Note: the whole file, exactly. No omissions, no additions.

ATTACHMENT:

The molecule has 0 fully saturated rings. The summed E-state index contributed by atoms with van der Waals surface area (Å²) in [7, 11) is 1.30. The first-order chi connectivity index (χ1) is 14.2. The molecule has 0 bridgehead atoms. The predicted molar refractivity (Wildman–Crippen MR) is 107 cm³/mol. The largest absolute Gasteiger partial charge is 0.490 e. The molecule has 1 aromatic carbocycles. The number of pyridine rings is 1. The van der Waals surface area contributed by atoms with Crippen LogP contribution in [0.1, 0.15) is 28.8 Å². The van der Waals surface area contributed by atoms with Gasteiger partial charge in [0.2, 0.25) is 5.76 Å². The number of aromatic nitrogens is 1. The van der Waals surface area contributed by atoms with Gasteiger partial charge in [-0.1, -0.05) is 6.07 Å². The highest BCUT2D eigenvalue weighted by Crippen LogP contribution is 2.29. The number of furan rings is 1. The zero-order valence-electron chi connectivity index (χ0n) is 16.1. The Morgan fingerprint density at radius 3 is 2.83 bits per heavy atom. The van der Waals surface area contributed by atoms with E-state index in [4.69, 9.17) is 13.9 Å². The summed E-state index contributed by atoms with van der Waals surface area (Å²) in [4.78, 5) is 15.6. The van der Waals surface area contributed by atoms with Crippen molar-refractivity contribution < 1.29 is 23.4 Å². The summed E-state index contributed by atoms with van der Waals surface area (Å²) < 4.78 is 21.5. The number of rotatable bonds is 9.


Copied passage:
The molecule has 0 fully saturated rings. The summed E-state index contributed by atoms with van der Waals surface area (Å²) in [7, 11) is 1.30. The first-order chi connectivity index (χ1) is 14.2. The molecule has 0 bridgehead atoms. The predicted molar refractivity (Wildman–Crippen MR) is 107 cm³/mol. The largest absolute Gasteiger partial charge is 0.490 e. The molecule has 1 aromatic carbocycles. The number of pyridine rings is 1. The van der Waals surface area contributed by atoms with Crippen LogP contribution in [0.1, 0.15) is 28.8 Å². The van der Waals surface area contributed by atoms with Gasteiger partial charge in [0.2, 0.25) is 5.76 Å². The number of aromatic nitrogens is 1. The van der Waals surface area contributed by atoms with Gasteiger partial charge in [-0.1, -0.05) is 6.07 Å². The highest BCUT2D eigenvalue weighted by Crippen LogP contribution is 2.29. The number of furan rings is 1. The zero-order valence-electron chi connectivity index (χ0n) is 16.1. The Morgan fingerprint density at radius 3 is 2.83 bits per heavy atom. The van der Waals surface area contributed by atoms with E-state index in [4.69, 9.17) is 13.9 Å². The summed E-state index contributed by atoms with van der Waals surface area (Å²) in [4.78, 5) is 15.6. The van der Waals surface area contributed by atoms with Crippen molar-refractivity contribution < 1.29 is 23.4 Å². The summed E-state index contributed by atoms with van der Waals surface area (Å²) < 4.78 is 21.5. The number of rotatable bonds is 9.